Future interest rate hike may not spell doom
Speaking at the MICE conference in London, Cleary said mortgages written in the last two or three years have been subject to much more robust affordability checks that their pre-crash counterparts.
He said: “If you are considering the impact a rate increase will have on borrowers you need to distinguish between when mortgages were written. There will be a very different impact on different vintages of mortgages.”
Cleary said that Precise has factored in a 2% stress test to its affordability assessment to be certain the borrower can afford the mortgage if rates should rise in the future.
But he said that the bank is “likely to let steam out of the market slowly” with small rises over a period of time rather than a series of jumps in the rate.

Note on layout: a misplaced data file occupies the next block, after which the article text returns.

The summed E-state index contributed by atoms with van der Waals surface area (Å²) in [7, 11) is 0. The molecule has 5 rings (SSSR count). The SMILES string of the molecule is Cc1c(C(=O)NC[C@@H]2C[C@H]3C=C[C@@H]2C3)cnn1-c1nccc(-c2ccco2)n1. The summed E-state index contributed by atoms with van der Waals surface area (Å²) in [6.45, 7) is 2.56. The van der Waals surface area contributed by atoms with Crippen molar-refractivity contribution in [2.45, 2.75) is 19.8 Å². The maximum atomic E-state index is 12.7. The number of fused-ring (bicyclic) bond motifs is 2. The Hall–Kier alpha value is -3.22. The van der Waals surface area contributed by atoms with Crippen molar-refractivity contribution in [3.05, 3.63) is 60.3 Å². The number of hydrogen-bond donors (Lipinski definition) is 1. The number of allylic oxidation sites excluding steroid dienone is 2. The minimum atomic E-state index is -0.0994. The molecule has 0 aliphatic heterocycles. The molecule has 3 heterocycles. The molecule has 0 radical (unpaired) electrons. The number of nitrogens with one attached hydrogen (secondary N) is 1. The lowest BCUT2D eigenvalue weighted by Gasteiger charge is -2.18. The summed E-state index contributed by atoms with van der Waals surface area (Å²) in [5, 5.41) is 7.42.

“It is very difficult to predict what will happen but if the Bank increases rates by 0.25% it will have a minor impact on most borrowers.”
The pinch will be felt most by those borrowers who took out mortgages before the financial crisis when little, or in some cases no, tolerance was built in to the affordability test.
The Bank of England has elected to keep the base rate at 0.5% for the fifty-sixth consecutive month with no plans to increase it until unemployment drops below 7%.
When the Bank first announced its forward guidance which linked the base rate to unemployment it was assumed that rates would remain unchanged until 2016.
But recent improvements in the economy are now causing some to predict that unemployment will reach the 7% as early as 2015.
Cleary said that if rates do rise the remortgage market could be “sparked into life” to counteract the effects.
He said: “If rates rise people will start looking for alternatives. Lenders like HSBC are offering 1.99% so there are places for borrowers to go if affordability starts to get tight.”